The north face is boxier if you like less taper.

  2. zzzz

    I’d love to see a durability report update in a year. Rainwear is something where nothing I’ve ever tried or heard of has ever lasted like advertised when going beyond initial impressions, except the non-breathable or near non-breathable work clothing rainwear. I’d watch areas that get a lot of movement and fabric to fabric rubbing,

  3. Klaus

    Hi Meghan, interesting roundup. Two years ago, I received my first Gore-Tex Shakedry. I love it as an effective shield against wind and rain, also breathability is perfect and hood fit is great. But durability is a demerit, espacially when you want to wear in combination with a backpack. Gore-Tex folks told me, that it’s not made for backpacking. Nevertheless I tried it with a Salomon S-LAB Sense Ultra 5 Set. But after a 4-hour-run I found a cut. Shoulder zone was damaged.

    Anyway, this jacket works really great in rainy and windy conitions. Especially when it’s not really cold and you need high breathability.

  4. Ally Beaven

    Any idea what the difference, if any, is between the shakedry and the active 2.0? I have a Mountain Equipment Impellor in the latter and so far I’m very impressed.

  5. Tony

    Hi there. I’ve been using an Arc’teryx Norvan SL since its first conception (march 2016). I can only fully agree on the merits of the fabric, it’s an incredible step forward from the ‘known’ waterproof / breathable fabrics. I cannot judge the build and fit of the other mentioned jackets, but the Norvan SL is an incredible jacket. Commenting on your chapter about this jacket and consequent comments I’d like to add:

    – @KristinZ: I have no problems with length of the arm-sleeves (but I’m judging the male version, where you seem to be commenting that it has longer designed sleeves). They do fall about half-hand, longer would maybe give a bit more protection in the real bad weather, but I like m like this, as you can (because they’re elasticated) pull m up to half your underarm when the weather is not to bad but you want to keep the jacket on.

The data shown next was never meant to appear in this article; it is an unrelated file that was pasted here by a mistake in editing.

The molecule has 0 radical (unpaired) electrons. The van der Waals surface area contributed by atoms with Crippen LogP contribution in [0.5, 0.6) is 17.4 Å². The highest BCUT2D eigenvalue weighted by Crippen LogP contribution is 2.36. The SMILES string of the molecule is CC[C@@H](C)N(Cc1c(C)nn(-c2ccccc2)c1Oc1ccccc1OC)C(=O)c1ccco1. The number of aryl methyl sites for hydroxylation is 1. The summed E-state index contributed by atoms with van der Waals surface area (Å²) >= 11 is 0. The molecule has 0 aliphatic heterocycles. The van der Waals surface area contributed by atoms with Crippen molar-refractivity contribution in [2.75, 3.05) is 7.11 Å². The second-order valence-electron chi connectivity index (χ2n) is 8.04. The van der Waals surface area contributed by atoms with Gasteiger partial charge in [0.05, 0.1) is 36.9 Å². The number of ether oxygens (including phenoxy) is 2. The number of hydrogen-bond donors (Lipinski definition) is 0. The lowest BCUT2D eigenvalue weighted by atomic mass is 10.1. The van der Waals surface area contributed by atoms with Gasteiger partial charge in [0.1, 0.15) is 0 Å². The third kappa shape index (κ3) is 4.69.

– @KristinZ: mine does not have the mentioned strip behind the zipper (maybe there has been a small design iteration in the years in between), and this is exactly my 1 criticism as the zipper is just not as waterproof as the rest of the jacket. Happy to see this changed!

    – @Alexander, @zzzz; I’ve had the same caution with using it with a backpack as you’re stating. I checked with A’T and they told me it should be fine unless with pack loaded up to the max. I’ve used it with various running vests on multiple ultras up to 24 hours without problems. I have yet to find any chafing marks or the like. Just to be clear; these are of course lightweight running vests, with ‘real’ big packs for multiple day hikes I would still be cautious, but in that usage scenario you just might opt for a jacket with more functionality anyway.

    – @Mike; I have to comment that you’re statement of having to take your pack off and on every time you change jacket indeed was a concern of me as well. However I’ve found this fabric to breathe so well that you really substantially take the jacket off so much less that I now find it to be no issue. I also own the ‘standard’ Norvan jacket, sized up exactly for this reason to fit over a running vest. So my plan was to take the Norvan SL as the lightest possible ’emergency’ rain-jacket and the standard Norvan on days with bad weather announced. In reality the SL has become my choice for every weather situation.

    If anyone has another more specific question just let me know.

    Happy running!

    Tony